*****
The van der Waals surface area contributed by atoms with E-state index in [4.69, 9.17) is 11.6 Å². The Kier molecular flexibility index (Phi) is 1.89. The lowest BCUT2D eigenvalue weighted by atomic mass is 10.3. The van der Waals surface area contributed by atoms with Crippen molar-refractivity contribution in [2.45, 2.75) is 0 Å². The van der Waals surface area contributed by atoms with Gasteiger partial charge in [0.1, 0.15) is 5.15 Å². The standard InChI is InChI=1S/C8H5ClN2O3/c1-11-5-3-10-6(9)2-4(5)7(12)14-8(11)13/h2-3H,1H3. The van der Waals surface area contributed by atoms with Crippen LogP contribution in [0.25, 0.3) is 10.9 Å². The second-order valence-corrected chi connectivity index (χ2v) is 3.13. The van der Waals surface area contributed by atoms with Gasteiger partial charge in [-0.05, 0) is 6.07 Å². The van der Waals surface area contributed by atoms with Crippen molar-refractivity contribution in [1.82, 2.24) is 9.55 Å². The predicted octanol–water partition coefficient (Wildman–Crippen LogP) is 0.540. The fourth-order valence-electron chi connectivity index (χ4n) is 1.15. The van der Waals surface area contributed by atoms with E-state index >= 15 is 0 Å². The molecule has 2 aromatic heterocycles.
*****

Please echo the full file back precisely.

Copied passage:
The van der Waals surface area contributed by atoms with E-state index in [4.69, 9.17) is 11.6 Å². The Kier molecular flexibility index (Phi) is 1.89. The lowest BCUT2D eigenvalue weighted by atomic mass is 10.3. The van der Waals surface area contributed by atoms with Crippen molar-refractivity contribution in [2.45, 2.75) is 0 Å². The van der Waals surface area contributed by atoms with Gasteiger partial charge in [0.1, 0.15) is 5.15 Å². The standard InChI is InChI=1S/C8H5ClN2O3/c1-11-5-3-10-6(9)2-4(5)7(12)14-8(11)13/h2-3H,1H3. The van der Waals surface area contributed by atoms with Crippen LogP contribution in [0.25, 0.3) is 10.9 Å². The second-order valence-corrected chi connectivity index (χ2v) is 3.13. The van der Waals surface area contributed by atoms with Gasteiger partial charge in [-0.05, 0) is 6.07 Å². The van der Waals surface area contributed by atoms with Crippen molar-refractivity contribution in [1.82, 2.24) is 9.55 Å². The predicted octanol–water partition coefficient (Wildman–Crippen LogP) is 0.540. The fourth-order valence-electron chi connectivity index (χ4n) is 1.15. The van der Waals surface area contributed by atoms with E-state index >= 15 is 0 Å². The molecule has 2 aromatic heterocycles.